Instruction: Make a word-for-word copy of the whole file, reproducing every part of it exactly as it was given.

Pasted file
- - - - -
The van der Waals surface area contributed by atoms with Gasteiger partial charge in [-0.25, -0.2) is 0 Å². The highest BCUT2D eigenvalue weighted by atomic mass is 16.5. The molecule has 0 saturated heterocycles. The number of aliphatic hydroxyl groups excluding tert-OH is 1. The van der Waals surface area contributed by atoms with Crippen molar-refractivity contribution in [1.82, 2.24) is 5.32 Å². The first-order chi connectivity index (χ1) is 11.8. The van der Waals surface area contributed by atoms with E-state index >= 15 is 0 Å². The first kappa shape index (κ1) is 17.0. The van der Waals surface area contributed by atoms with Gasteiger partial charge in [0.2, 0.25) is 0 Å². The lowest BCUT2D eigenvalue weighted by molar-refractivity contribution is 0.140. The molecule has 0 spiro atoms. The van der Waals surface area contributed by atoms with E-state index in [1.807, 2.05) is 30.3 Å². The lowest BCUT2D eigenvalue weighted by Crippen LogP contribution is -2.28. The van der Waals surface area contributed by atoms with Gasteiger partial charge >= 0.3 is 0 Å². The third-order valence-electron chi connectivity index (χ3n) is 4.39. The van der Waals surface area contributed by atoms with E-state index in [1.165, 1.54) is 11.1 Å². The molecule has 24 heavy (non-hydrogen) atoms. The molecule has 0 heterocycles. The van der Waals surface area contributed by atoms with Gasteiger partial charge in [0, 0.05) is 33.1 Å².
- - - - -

The van der Waals surface area contributed by atoms with Gasteiger partial charge in [-0.25, -0.2) is 0 Å². The highest BCUT2D eigenvalue weighted by atomic mass is 16.5. The molecule has 0 saturated heterocycles. The number of aliphatic hydroxyl groups excluding tert-OH is 1. The van der Waals surface area contributed by atoms with Crippen molar-refractivity contribution in [1.82, 2.24) is 5.32 Å². The first-order chi connectivity index (χ1) is 11.8. The van der Waals surface area contributed by atoms with E-state index >= 15 is 0 Å². The first kappa shape index (κ1) is 17.0. The van der Waals surface area contributed by atoms with Gasteiger partial charge in [0.2, 0.25) is 0 Å². The lowest BCUT2D eigenvalue weighted by molar-refractivity contribution is 0.140. The molecule has 0 spiro atoms. The van der Waals surface area contributed by atoms with E-state index in [1.807, 2.05) is 30.3 Å². The lowest BCUT2D eigenvalue weighted by Crippen LogP contribution is -2.28. The van der Waals surface area contributed by atoms with Gasteiger partial charge >= 0.3 is 0 Å². The third-order valence-electron chi connectivity index (χ3n) is 4.39. The van der Waals surface area contributed by atoms with E-state index in [1.165, 1.54) is 11.1 Å². The molecule has 24 heavy (non-hydrogen) atoms. The molecule has 0 heterocycles. The van der Waals surface area contributed by atoms with Gasteiger partial charge in [0, 0.05) is 33.1 Å².